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Maintaining the Active Directory Environment
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Perform offline maintenance. Configure backup and recovery. Monitor Active Directory.
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Lessons in this chapter:
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Lesson 1: Proactive Directory Maintenance and Data Store Protection . . . . . . . . . . . 610 Lesson 2: Proactive Directory Performance Management. . . . . . . . . . . . . . . . . . . . . . . 660
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13
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Directory Business Continuity
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Before You Begin
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To complete the lessons in this chapter, you must have done the following:
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Installed Windows Server 2008 on a physical or virtual computer, which should be named SERVER10. This computer hosts the DNS Server role as well as the Active Directory Domain Services role and is a DC for the treyresearch.net forest root domain. Add a second disk to this server. Make it a dynamically expanding disk of 10 GB, format it, and name it Data. Installed Windows Server 2008 on a physical or virtual computer, which should be named SERVER11 and should be a standalone server. This computer will host the DNS Server role and the Active Directory Domain Services role you will install and create through the exercises in this chapter. Assign an IPv4 address from one of the private ranges, for example, 192.168.x.x, and map its DNS server address to the address you assigned to SERVER10. Performed the practice exercises outlined in 9, Integrating Domain Name System with AD DS. This will have set up a multidomain directory service named treyresearch.net. This forest includes a forest root domain, a domain tree, and a child domain. Exercises in this chapter reuse the forest root domain created in 9.
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Using virtual machines (VMs) is strongly recommended in support of the exercises. The DC and Domain Name System (DNS) server roles are ideal for virtualization through either Microsoft Virtual Server 2005 R2 or Hyper-V.
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Real World
Danielle Ruest and Nelson Ruest In 2003, we were asked to write a follow-up book to Windows Server 2003: Best Practices for Enterprise Deployments. This book would be a pocket guide and would focus on systems administration instead of operating system deployment. We collected and collated tasks that should be performed on Windows Server 2003 infrastructures, depending on the different features deployed. We divided the tasks according to server role and created five categories, focusing only on roles available with the default installation files for Windows Server 2003, and we divided the list according to task frequency, finding four frequencies: daily, weekly, monthly, and ad hoc. The last would include both infrequent tasks and tasks needed to perform on a schedule longer than one month. Then, we put it all together in a single spreadsheet.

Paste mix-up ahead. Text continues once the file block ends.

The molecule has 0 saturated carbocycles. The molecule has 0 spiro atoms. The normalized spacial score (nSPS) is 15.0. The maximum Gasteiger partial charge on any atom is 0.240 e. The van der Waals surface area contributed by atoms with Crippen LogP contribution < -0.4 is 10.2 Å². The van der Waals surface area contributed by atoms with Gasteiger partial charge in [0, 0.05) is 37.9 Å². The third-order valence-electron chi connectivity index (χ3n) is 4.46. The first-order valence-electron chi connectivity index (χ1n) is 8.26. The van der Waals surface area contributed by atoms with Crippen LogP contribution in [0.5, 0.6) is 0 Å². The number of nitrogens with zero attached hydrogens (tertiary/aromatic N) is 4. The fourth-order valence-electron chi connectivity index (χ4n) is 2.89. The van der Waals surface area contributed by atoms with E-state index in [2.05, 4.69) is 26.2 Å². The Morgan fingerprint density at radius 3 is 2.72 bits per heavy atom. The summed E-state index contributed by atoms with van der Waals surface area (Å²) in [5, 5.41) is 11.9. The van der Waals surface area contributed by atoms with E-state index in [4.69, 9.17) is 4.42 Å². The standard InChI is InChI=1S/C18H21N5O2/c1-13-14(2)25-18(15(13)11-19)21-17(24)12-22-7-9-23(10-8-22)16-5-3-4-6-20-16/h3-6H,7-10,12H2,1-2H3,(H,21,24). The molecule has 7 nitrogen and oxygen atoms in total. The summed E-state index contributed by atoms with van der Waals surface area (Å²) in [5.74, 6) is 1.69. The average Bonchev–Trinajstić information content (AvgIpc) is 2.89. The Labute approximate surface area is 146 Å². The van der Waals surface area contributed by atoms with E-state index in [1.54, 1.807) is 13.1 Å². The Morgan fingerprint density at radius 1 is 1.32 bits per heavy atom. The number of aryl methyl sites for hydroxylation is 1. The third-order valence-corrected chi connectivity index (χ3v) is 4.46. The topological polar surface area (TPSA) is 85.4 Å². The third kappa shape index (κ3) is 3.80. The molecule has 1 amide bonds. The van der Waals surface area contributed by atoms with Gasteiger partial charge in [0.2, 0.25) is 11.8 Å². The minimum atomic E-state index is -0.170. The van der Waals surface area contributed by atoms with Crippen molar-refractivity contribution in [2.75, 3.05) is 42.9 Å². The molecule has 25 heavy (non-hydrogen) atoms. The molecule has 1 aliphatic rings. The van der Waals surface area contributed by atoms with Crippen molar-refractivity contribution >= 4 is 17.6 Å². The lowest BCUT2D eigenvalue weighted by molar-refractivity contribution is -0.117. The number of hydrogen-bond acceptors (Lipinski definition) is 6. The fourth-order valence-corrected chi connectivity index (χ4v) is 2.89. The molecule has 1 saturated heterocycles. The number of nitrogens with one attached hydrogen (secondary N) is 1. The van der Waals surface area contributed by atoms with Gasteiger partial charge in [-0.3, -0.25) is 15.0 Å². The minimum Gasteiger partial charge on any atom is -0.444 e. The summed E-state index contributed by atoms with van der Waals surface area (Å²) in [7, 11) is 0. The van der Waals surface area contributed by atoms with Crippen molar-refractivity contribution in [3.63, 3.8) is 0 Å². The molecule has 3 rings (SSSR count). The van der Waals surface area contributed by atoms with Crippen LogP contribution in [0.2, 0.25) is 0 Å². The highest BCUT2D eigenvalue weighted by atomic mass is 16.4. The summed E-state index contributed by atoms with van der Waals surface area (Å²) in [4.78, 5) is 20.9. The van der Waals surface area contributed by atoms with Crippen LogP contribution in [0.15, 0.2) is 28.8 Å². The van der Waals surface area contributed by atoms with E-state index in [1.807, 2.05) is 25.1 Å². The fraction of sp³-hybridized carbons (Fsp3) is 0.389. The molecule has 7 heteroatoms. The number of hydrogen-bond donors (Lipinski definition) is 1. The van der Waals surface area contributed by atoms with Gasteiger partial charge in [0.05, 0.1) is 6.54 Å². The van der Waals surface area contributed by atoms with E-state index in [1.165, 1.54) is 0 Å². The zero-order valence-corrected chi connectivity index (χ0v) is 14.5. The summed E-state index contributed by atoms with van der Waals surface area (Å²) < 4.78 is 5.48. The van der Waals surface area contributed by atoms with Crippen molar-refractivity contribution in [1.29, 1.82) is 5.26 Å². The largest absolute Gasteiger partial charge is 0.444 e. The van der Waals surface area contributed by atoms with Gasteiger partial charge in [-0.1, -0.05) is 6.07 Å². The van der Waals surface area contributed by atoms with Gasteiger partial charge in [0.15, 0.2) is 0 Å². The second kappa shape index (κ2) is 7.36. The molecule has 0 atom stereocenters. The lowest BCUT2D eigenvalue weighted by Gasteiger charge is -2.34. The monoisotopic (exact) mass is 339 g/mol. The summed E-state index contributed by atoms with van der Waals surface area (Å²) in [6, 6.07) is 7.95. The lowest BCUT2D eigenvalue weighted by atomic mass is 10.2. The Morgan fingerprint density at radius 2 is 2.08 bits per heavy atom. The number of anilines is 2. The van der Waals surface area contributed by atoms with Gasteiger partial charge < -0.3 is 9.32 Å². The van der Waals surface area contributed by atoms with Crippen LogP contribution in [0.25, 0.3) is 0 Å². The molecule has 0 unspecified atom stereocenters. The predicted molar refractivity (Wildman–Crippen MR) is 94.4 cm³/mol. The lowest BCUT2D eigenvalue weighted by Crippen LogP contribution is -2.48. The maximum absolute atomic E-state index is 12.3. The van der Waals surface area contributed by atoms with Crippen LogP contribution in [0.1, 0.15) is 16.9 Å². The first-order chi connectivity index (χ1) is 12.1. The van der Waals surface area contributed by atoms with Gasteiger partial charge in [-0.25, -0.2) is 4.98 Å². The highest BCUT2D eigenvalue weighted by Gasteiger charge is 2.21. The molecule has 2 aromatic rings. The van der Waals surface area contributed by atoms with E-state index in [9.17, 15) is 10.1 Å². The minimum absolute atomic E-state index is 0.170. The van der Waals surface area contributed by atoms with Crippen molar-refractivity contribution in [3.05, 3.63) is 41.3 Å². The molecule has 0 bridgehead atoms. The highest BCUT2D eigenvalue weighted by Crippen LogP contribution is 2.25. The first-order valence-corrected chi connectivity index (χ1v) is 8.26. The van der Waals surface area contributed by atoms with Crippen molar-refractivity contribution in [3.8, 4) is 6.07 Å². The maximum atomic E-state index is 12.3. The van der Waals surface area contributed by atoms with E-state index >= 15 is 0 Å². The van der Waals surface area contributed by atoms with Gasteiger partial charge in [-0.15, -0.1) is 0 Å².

Before You Begin
Before we started writing, we wanted to validate the task list, so we asked our clients if they would help us supplement it. Twenty-five clients, with network sizes ranging from 50 to 25,000 nodes, responded. We sent the list to each one to look it over, evaluate whether the task was appropriate, validate the schedule we suggested, and suggest any missing tasks. Clients did not know how many tasks we had listed for each server role beforehand. Responses were quite varied, but every client came back with the same general comment: We never knew you had to do all those things in Windows! Of all the clients, only a handful even touched on the task list, and those were in the largest networks. We were shocked, but this taught us a valuable lesson. When clients deploy Windows, things work for the most part and, because of this, few organizations assign staff to focus on proactive network monitoring. IT professionals are mostly overworked in almost every organization. When requests come in, they are always high priority; system administrators usually don t have time to be proactive because they are almost always in reactive mode and already working overtime. Since our Pocket Administrator for Windows Server 2003 has been published, we have been giving one-day Windows Server 2003 administration classes, updating them each time a new version would be released. In every case, attendees have come back to us to say that when they use our schedule, they no longer have to work overtime on a constant basis. Our new book, Windows Server 2008: The Complete Reference, contains the task list and has been updated accordingly. Monitoring especially proactive monitoring is a very important part of any Windows Server deployment, especially in terms of AD DS or DNS, which supports it. Every organization that relies on the identity and access solution AD DS provides should take measures to verify the system s proper operation at regular intervals. Running Microsoft Windows technologies while not performing proactive management for them is not practical. They will work, but users can often leave themselves exposed to potential issues and, perhaps worse, potential security holes. This is why this might be the most important chapter in this book for you.
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